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  • Writer's pictureDonald V. Watkins

Southern Company's Vogtle Unit 3 Placed in Service Today

Updated: Aug 4, 2023

By: Donald V. Watkins

Copyrighted and Published July 31, 2023

IMAGE: Vogtle Unit 3, near Waynesboro, Georgia.

Georgia Power declared today that Vogtle Unit 3 has entered commercial operation and is now serving customers and the State of Georgia. Georgia Power is a wholly-owned affiliate of the Southern Company.


Vogtle Unit 3 is the first newly-constructed nuclear unit in the U.S. in over 30 years and is expected to power an estimated 500,000 homes and businesses.


Nuclear energy currently provides approximately 25% of Georgia Power’s overall energy mix, including the existing units at Plant Vogtle and Georgia’s other nuclear facility at Plant Hatch in Baxley, Georgia.


The final stages of construction and testing continue at Vogtle Unit 4, a companion to Unit 3. Unit 4 is projected to be placed in service during the late fourth quarter 2023 or the first quarter of 2024. Unit 4 completed hot functional testing in May. The Vogtle site has also received nuclear fuel for Unit 4.


Last week, Georgia Power announced the receipt of the 103(g) finding from the Nuclear Regulatory Commission (NRC) for Vogtle Unit 4. This finding was confirmed in an official letter received by Southern Nuclear Operating Company and signifies that Unit 4 has been constructed and will be operated in conformance with the Combined License and NRC regulations. No further NRC findings are necessary in order for Southern Nuclear to load fuel or begin the startup sequence for the Unit 4.


Southern Nuclear will operate the Units 3 and 4 on behalf of the co-owners: Georgia Power, Oglethorpe Power, MEAG Power and Dalton Utilities.


Because Units 3 and 4 are riddled with design and engineering flaws, shoddy construction, poor quality controls, and the falsification of testing records, some nuclear experts have predicted that Vogtle Unit 3 will experience a Level 7 nuclear disaster within 90 days after it reaches 100% power in its commercial operations. This prediction was affirmed again today.


A Level 7 nuclear event is on the scale of the worst nuclear disasters at Chernobyl in the old Soviet Union in 1986 and Fukushima in Japan in 2011. Over the course of time, up to 60,000 people within a 40-mile radius of Vogtle will die from radiation poisoning and related illnesses.


Based upon industry reports, Units 3 and 4 have the highest pre-operational testing failure rates among the nation’s 92 nuclear power plants. The testing failures at Units 3 and 4 were non-stop.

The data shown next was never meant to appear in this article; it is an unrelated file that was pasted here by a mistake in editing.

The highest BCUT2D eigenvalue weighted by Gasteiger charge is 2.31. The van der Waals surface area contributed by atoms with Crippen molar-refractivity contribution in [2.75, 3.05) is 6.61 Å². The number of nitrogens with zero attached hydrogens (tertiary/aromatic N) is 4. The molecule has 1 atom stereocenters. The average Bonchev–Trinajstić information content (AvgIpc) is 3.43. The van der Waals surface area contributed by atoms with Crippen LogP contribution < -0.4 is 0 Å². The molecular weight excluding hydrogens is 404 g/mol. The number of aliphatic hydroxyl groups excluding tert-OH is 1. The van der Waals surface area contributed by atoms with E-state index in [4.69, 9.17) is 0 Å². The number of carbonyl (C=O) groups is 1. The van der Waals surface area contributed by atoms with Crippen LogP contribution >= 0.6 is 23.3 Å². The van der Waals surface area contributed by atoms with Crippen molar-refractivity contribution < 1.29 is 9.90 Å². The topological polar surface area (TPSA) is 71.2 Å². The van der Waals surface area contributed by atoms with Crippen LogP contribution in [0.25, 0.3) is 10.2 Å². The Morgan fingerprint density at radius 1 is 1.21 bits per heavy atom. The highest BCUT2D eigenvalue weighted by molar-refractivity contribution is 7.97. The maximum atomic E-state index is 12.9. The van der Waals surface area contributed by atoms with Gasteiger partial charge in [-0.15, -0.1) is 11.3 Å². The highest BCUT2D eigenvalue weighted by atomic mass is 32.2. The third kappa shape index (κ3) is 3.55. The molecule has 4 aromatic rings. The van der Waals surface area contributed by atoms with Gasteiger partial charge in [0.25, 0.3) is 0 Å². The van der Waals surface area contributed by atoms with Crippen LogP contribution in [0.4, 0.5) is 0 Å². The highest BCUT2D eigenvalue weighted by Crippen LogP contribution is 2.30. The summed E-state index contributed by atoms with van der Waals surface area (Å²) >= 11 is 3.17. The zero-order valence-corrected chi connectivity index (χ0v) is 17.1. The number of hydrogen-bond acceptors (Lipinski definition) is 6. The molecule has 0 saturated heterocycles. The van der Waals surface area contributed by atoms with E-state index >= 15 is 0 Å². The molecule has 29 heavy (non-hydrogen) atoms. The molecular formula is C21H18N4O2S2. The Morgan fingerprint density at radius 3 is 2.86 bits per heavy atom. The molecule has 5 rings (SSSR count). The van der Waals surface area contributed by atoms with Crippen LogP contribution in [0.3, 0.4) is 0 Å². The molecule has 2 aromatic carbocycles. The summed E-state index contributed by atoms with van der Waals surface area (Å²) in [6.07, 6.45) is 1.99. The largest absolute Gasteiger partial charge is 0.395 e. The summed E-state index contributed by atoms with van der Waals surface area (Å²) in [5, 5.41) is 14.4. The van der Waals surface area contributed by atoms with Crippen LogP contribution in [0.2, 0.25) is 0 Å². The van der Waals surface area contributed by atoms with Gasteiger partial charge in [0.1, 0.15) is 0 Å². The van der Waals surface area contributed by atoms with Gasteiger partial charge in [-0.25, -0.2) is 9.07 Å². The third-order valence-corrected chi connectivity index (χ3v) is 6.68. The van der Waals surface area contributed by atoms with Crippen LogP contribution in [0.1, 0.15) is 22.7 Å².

The Southern Company, acting through affiliates Georgia Power and Southern Nuclear Operating Company, has successfully hoodwinked, gaslighted, and flat-out lied to the U.S. Nuclear Regulatory Commission (NRC) and Georgia Public Service Commission (PSC) repeatedly and relentlessly since construction started on these Units 3 and 4 in 2009.


The Southern Company's nefarious activities, coupled with a healthy dose of influence peddling and strategic “dark money” contributions to federal and state political entities, enabled Georgia Power to bring Unit 3 into commercial service despite its fatal design and engineering flaws.


The Boeing Company performed a similar political feat when federal aviation regulators allowed the company to place its new 737 MAX passenger jets into commercial service despite fatal design and engineering flaws that were known to cause these new airplanes to crash at an unacceptably high rate per 5-year period. As a result, 346 passengers and crew members died shortly after takeoff in two separate crashes of the new 737 MAX jets that were less than five months apart. After the second fatal crash, all 737 MAX airplanes were grounded worldwide for more than two years.


The project development scenario for Vogtle Units 3 and 4 is similar to what occurred at Boeing with the new 737 MAX airplanes, but with much deadlier consequences in the making. At Vogtle Units 3 and 4, no federal, state, or local government agency has safeguarded and protected the public's interest in ensuring compliance with the highest standards of public safety during the 14-year design, construction, and testing phases that preceded the regulatory decision to place Vogtle Unit 3 into commercial service today.



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